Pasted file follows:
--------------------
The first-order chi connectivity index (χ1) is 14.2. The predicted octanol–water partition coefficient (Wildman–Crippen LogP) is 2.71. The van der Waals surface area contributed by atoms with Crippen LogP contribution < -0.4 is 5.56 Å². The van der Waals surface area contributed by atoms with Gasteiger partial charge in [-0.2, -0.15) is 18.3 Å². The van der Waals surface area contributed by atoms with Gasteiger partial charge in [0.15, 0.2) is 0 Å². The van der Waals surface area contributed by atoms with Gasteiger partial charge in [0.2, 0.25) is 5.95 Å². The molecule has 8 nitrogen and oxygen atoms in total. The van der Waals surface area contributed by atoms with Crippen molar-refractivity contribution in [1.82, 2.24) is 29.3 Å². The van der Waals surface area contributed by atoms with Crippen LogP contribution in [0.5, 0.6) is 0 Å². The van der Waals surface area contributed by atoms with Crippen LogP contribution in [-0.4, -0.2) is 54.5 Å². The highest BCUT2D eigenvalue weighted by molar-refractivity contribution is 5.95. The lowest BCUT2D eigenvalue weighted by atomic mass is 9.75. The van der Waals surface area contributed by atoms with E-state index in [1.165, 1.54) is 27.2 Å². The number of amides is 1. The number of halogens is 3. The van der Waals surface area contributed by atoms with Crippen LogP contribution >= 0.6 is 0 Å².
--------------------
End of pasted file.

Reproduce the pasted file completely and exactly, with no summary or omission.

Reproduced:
The first-order chi connectivity index (χ1) is 14.2. The predicted octanol–water partition coefficient (Wildman–Crippen LogP) is 2.71. The van der Waals surface area contributed by atoms with Crippen LogP contribution < -0.4 is 5.56 Å². The van der Waals surface area contributed by atoms with Gasteiger partial charge in [-0.2, -0.15) is 18.3 Å². The van der Waals surface area contributed by atoms with Gasteiger partial charge in [0.15, 0.2) is 0 Å². The van der Waals surface area contributed by atoms with Gasteiger partial charge in [0.2, 0.25) is 5.95 Å². The molecule has 8 nitrogen and oxygen atoms in total. The van der Waals surface area contributed by atoms with Crippen molar-refractivity contribution in [1.82, 2.24) is 29.3 Å². The van der Waals surface area contributed by atoms with Crippen LogP contribution in [0.5, 0.6) is 0 Å². The van der Waals surface area contributed by atoms with Crippen LogP contribution in [-0.4, -0.2) is 54.5 Å². The highest BCUT2D eigenvalue weighted by molar-refractivity contribution is 5.95. The lowest BCUT2D eigenvalue weighted by atomic mass is 9.75. The van der Waals surface area contributed by atoms with E-state index in [1.165, 1.54) is 27.2 Å². The number of amides is 1. The number of halogens is 3. The van der Waals surface area contributed by atoms with Crippen LogP contribution >= 0.6 is 0 Å².